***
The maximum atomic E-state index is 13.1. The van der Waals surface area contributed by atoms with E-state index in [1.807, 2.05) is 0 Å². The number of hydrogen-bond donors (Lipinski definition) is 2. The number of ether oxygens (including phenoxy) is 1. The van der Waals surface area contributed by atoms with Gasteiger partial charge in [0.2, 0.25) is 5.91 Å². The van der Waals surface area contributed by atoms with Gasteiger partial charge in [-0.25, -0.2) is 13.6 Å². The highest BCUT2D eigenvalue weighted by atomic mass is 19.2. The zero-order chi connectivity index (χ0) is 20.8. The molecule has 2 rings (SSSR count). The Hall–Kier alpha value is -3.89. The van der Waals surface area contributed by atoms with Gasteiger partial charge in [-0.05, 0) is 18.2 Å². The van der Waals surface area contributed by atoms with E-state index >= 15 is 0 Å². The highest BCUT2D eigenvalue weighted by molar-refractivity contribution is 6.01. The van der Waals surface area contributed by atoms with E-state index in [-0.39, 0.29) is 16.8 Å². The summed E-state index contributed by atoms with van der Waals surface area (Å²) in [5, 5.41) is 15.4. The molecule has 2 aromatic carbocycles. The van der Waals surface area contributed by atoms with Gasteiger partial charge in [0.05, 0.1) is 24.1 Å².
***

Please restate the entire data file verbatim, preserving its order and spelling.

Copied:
The maximum atomic E-state index is 13.1. The van der Waals surface area contributed by atoms with E-state index in [1.807, 2.05) is 0 Å². The number of hydrogen-bond donors (Lipinski definition) is 2. The number of ether oxygens (including phenoxy) is 1. The van der Waals surface area contributed by atoms with Gasteiger partial charge in [0.2, 0.25) is 5.91 Å². The van der Waals surface area contributed by atoms with Gasteiger partial charge in [-0.25, -0.2) is 13.6 Å². The highest BCUT2D eigenvalue weighted by atomic mass is 19.2. The zero-order chi connectivity index (χ0) is 20.8. The molecule has 2 rings (SSSR count). The Hall–Kier alpha value is -3.89. The van der Waals surface area contributed by atoms with Gasteiger partial charge in [-0.05, 0) is 18.2 Å². The van der Waals surface area contributed by atoms with E-state index >= 15 is 0 Å². The highest BCUT2D eigenvalue weighted by molar-refractivity contribution is 6.01. The van der Waals surface area contributed by atoms with E-state index in [-0.39, 0.29) is 16.8 Å². The summed E-state index contributed by atoms with van der Waals surface area (Å²) in [5, 5.41) is 15.4. The molecule has 2 aromatic carbocycles. The van der Waals surface area contributed by atoms with Gasteiger partial charge in [0.05, 0.1) is 24.1 Å².